Photos & text by Nicholas “Click” Reichard
SNAP! The sound of a baseball bat hitting my shins was a pain I will never forget. Except there was no baseball bat, I was a month into my Appalachian Trail thru hike and dealing with shin splints that made every step a nightmare. I remember it so well because it was the week of my 26th birthday, and my only wish was for the pain to go away.
To set the story straight I know the problem was my pack weight, which was largely due to my camera gear. I was quite new to backpacking and surely wasn’t the type of guy to brag about my knowledge when it came to the great outdoors. I was determined to keep going and willing to do anything to help ease the pain I had put my body through, but was I ready to take the steps to become an UL hiker?
Fast forward to today where I now have over 2600 miles under my belt and currently enjoying the final stretch on the Pacific Crest Trail (PCT). I still carry more camera gear than any thru hiker I’ve ever met, but my work as a photographer is why I’m out here. However the more miles I hike, the more I’ve learned I can live without.
For me the key to becoming an Ultralight hiker was to switch one piece of gear at a time and take it slow while gaining more and more confidence. Halfway through my AT hike I switched to the 3400 Porter Pack, which instantly cut my base weight by 2.5 pounds. At that point, and without realizing it, I had made one of the best decisions of my life. It might sound crazy, but setting out to hike thousands of miles takes a toll on your body, and in the past year I’ve cut my base weight in half. I attribute my ability to do this to the success of my previous hike.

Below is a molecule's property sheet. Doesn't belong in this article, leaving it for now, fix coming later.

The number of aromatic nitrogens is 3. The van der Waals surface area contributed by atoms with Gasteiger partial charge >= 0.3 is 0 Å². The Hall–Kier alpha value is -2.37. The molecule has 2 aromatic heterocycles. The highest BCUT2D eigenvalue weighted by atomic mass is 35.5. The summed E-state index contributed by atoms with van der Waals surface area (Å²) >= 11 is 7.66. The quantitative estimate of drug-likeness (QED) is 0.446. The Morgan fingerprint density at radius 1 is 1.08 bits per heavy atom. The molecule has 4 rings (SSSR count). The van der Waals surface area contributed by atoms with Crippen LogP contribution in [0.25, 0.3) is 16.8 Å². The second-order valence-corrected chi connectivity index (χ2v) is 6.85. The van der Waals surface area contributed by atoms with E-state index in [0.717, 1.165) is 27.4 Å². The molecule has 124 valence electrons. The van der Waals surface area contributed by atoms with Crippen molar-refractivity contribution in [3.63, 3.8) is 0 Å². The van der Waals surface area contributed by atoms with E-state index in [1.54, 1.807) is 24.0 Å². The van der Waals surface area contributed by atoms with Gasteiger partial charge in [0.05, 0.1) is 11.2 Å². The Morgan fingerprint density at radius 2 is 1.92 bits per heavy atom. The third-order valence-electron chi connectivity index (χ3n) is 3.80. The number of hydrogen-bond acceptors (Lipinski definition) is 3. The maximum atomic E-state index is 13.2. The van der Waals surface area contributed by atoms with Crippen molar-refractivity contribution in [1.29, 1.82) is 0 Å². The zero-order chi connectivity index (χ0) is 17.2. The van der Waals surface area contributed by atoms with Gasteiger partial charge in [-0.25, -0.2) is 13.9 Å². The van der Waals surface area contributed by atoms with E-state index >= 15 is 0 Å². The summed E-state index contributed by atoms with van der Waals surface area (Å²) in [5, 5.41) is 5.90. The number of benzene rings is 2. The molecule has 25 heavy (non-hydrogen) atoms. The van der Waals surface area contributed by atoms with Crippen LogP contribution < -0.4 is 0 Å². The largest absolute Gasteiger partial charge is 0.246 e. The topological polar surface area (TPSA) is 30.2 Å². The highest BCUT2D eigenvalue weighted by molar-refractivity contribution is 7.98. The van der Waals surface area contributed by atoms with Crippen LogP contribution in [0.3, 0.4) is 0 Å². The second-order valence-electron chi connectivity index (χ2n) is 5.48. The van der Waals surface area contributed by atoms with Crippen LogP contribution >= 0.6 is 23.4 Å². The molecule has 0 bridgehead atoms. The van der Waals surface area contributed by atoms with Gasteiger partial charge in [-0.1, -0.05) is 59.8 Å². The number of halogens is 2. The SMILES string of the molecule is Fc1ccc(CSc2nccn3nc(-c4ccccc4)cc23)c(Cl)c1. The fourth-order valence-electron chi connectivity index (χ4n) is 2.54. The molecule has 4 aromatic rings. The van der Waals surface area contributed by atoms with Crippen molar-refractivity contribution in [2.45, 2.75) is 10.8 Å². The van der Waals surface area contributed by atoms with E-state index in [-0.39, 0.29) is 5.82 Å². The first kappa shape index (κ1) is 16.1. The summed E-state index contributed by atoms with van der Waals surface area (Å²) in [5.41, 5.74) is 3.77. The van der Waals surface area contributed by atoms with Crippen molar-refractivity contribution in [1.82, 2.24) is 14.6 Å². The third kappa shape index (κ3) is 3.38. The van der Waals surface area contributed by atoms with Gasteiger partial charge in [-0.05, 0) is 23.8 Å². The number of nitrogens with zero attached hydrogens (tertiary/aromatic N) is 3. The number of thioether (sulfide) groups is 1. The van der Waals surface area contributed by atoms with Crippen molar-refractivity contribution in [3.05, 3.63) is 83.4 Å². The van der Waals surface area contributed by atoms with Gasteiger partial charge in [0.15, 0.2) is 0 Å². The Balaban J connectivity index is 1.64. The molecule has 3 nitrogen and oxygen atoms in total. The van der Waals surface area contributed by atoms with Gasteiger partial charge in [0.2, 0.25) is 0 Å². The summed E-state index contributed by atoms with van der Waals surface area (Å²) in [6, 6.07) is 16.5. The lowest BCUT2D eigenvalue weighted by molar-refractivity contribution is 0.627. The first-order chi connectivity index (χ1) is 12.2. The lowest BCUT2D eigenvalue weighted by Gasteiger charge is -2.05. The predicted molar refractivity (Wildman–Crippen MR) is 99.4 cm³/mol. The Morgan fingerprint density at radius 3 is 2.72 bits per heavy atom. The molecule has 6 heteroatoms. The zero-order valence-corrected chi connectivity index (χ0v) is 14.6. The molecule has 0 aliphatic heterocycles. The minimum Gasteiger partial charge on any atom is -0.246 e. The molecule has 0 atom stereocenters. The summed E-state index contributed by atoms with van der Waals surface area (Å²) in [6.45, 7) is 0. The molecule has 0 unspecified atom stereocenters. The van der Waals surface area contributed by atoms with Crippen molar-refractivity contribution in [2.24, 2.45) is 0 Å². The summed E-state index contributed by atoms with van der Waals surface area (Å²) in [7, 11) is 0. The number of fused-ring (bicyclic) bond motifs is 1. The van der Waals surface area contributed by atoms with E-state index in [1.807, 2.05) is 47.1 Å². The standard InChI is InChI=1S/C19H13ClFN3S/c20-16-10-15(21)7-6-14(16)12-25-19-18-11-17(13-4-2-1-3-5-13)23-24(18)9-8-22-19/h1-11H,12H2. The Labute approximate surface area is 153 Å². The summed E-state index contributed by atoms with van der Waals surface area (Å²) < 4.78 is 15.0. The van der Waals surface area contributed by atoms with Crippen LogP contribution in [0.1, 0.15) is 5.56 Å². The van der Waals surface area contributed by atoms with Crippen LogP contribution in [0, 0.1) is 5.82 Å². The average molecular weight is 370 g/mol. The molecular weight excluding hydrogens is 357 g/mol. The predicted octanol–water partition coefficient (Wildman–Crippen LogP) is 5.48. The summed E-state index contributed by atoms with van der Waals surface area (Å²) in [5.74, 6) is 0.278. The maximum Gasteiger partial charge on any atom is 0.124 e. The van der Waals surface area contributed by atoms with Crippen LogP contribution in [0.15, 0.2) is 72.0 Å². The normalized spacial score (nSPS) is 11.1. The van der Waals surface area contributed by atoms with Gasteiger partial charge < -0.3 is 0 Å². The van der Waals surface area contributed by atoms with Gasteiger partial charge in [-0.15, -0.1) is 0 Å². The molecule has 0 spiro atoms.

If your thinking of taking the plunge into the UL world and hiking the PCT or any long-distance trail, my advice is baby steps. Every hiker is different and most thru hikers are extremely passionate about their gear choices, listen to them all and keep an open mind. Test different shoes, socks, etc because why not? Research can drive you crazy but just have fun with it, slowly you’ll find out what you need and what you don’t!
I doubt I’ll ever be a true UL hiker because of my cameras, but I’m ok with that. I think having the light state of mind is the right state of mind to have.